Archivio tag per: Management Toolbox

Strategy Talk: How to organize strategy meetings that work*

Reading time: 6 Minutes

11 Nov
11/11/2015
Foto del profilo di Markus Venzin

by Markus Venzin

SDA Professor of Strategic and Entrepreneurial Management

On a scale from 1 (not at all) to 10 (very much), how satisfied are you with your strategy meetings?

My feeling is that most managers are reasonably good at running meetings that are concerned with operational, short-term issues. But when they are called to organize a strategy workshop, many of them miserably fail.

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Stop milking this cash cow! The pitfalls of portfolio matrices*

Reading time: 7 minutes

29 Apr
29/04/2015
Foto del profilo di Markus Venzin

by Markus Venzin

SDA Professor of Strategic and Entrepreneurial Management

The BCG matrix and modified portfolio planning tools have for a long period of time occupied a fundamental position in corporate planning departments as well as in business school courses. With this contribution, I attempt to show that the BCG matrix has a number of flaws and its application is rather problematic. The Boston Consulting Group’s (BCG) growth share matrix – and its close relatives (most prominently the GE/McKinsey matrix) - is one of the best known and persistent tools in strategic management. At the height of its success between 1972 and 1982, the BCG matrix was used by around 45% of the Fortune 500 companies. In 1975, the prominent strategy scholar Peter Lorange asserted that the growth share matrix has become the common method of corporate planning.

The apparent simplicity of having reduced a complex decision problem to a two dimensional matrix was of intuitive appeal. The central assumption was based on academic research (i.e., the PIMS study) and managers located in corporate headquarters were able to show their value added for their businesses. The proliferation of portfolio planning as a resource allocation tool was accelerated by the BCG consultants and their competitors like McKinsey, and Arthur D. Little which developed similar matrixes together with their clients.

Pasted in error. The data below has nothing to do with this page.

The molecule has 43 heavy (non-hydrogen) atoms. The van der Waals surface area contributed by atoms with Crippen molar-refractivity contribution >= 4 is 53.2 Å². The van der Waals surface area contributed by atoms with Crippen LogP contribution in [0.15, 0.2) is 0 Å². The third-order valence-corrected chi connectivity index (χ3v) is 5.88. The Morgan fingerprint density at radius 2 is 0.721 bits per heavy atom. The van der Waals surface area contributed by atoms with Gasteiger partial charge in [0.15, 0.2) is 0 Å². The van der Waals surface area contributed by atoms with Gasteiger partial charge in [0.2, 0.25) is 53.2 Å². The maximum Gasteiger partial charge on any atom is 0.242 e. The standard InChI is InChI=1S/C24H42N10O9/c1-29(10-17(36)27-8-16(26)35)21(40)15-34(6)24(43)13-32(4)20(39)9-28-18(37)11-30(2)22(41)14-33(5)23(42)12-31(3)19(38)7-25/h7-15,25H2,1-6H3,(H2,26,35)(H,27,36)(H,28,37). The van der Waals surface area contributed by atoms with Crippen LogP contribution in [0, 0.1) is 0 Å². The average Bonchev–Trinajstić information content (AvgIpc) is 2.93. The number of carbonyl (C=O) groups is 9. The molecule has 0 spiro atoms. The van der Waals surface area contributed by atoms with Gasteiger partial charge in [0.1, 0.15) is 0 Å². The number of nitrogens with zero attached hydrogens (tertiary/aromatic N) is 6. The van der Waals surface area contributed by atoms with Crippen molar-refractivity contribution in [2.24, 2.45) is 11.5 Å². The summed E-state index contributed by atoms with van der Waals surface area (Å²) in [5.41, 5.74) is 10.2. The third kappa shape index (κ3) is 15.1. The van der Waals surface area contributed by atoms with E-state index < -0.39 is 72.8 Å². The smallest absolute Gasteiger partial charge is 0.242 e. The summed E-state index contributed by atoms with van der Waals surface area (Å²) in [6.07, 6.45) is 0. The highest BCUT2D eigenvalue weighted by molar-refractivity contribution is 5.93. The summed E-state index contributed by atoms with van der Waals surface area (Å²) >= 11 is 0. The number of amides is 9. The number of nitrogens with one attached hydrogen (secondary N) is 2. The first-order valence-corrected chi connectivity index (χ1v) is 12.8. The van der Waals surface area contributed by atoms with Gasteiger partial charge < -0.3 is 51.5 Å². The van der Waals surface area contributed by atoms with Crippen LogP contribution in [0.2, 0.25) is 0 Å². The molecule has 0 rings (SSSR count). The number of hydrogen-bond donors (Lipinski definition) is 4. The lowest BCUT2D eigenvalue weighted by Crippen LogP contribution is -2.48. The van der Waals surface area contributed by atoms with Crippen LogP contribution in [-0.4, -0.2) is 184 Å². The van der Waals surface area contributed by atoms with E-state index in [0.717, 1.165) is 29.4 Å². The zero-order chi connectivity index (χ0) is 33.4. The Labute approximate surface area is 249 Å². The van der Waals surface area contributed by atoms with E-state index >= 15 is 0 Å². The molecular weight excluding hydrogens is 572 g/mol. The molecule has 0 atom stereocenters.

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SWOT Analysis: Such a Waste Of Time?

03 Feb
03/02/2015
Foto del profilo di Markus Venzin

by Markus Venzin

SDA Professor of Strategic and Entrepreneurial Management

In a strategy process, the current situation is often depicted as a SWOT (strengths, weaknesses, opportunities, threats) analysis. A SWOT analysis is not much more than a simple listing of the factors falling under the four categories. It highlights the interaction among the company’s strengths and weaknesses, and the opportunities and threats in the marketplace. Strengths and weaknesses are judged by comparing the company’s own resources and capabilities with those of (potential) competitors. Opportunities and threats are determined through market analysis.

Surveys have revealed that the SWOT analysis ranks very high in the list of the most often used management tools. Maybe because the methodology is apparently simple to understand and to use. In a brainstorming session, it is relatively easy to come up with a list of internal and external factors that potentially shape the future of the firm.
However, I have seen too many flawed SWOT analysis’ in my professional life. The purpose of the article is therefore to discuss the most common mistakes made while using the tool and to contribute to a more sophisticated application of the SWOT methodology.

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